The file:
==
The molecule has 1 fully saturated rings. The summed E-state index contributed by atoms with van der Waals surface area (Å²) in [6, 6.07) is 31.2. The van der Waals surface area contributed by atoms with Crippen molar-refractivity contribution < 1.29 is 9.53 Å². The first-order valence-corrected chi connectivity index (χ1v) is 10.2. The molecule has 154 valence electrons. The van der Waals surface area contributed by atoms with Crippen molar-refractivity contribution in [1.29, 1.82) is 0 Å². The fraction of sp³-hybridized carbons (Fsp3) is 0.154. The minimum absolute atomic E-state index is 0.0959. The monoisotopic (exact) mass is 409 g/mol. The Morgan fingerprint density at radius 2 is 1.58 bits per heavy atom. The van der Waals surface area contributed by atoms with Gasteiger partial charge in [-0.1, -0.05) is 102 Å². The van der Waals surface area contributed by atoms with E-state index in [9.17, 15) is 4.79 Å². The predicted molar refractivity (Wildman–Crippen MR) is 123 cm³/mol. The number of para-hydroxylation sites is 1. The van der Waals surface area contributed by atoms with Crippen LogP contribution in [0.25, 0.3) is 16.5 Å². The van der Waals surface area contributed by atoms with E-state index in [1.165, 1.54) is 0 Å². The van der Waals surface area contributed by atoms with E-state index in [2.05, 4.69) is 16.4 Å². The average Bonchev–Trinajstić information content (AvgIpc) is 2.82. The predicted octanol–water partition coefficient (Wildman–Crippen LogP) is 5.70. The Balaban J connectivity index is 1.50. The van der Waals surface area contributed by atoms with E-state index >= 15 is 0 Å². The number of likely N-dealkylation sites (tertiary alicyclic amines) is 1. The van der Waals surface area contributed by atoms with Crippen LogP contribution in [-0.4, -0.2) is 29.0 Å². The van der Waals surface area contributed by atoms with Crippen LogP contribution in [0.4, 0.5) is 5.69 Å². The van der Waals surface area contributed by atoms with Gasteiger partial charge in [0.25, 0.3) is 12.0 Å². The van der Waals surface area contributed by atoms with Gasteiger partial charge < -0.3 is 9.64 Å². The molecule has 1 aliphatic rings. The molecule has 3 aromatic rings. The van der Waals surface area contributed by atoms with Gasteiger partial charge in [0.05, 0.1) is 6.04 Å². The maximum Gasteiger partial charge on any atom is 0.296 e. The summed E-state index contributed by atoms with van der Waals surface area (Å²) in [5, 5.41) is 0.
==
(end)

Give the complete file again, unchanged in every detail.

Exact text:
The molecule has 1 fully saturated rings. The summed E-state index contributed by atoms with van der Waals surface area (Å²) in [6, 6.07) is 31.2. The van der Waals surface area contributed by atoms with Crippen molar-refractivity contribution < 1.29 is 9.53 Å². The first-order valence-corrected chi connectivity index (χ1v) is 10.2. The molecule has 154 valence electrons. The van der Waals surface area contributed by atoms with Crippen molar-refractivity contribution in [1.29, 1.82) is 0 Å². The fraction of sp³-hybridized carbons (Fsp3) is 0.154. The minimum absolute atomic E-state index is 0.0959. The monoisotopic (exact) mass is 409 g/mol. The Morgan fingerprint density at radius 2 is 1.58 bits per heavy atom. The van der Waals surface area contributed by atoms with Gasteiger partial charge in [-0.1, -0.05) is 102 Å². The van der Waals surface area contributed by atoms with E-state index in [9.17, 15) is 4.79 Å². The predicted molar refractivity (Wildman–Crippen MR) is 123 cm³/mol. The number of para-hydroxylation sites is 1. The van der Waals surface area contributed by atoms with Crippen LogP contribution in [0.25, 0.3) is 16.5 Å². The van der Waals surface area contributed by atoms with E-state index in [1.165, 1.54) is 0 Å². The van der Waals surface area contributed by atoms with E-state index in [2.05, 4.69) is 16.4 Å². The average Bonchev–Trinajstić information content (AvgIpc) is 2.82. The predicted octanol–water partition coefficient (Wildman–Crippen LogP) is 5.70. The Balaban J connectivity index is 1.50. The van der Waals surface area contributed by atoms with E-state index >= 15 is 0 Å². The number of likely N-dealkylation sites (tertiary alicyclic amines) is 1. The van der Waals surface area contributed by atoms with Crippen LogP contribution in [-0.4, -0.2) is 29.0 Å². The van der Waals surface area contributed by atoms with Crippen LogP contribution in [0.4, 0.5) is 5.69 Å². The van der Waals surface area contributed by atoms with Gasteiger partial charge in [0.25, 0.3) is 12.0 Å². The van der Waals surface area contributed by atoms with Gasteiger partial charge < -0.3 is 9.64 Å². The molecule has 1 aliphatic rings. The molecule has 3 aromatic rings. The van der Waals surface area contributed by atoms with Gasteiger partial charge in [0.05, 0.1) is 6.04 Å². The maximum Gasteiger partial charge on any atom is 0.296 e. The summed E-state index contributed by atoms with van der Waals surface area (Å²) in [5, 5.41) is 0.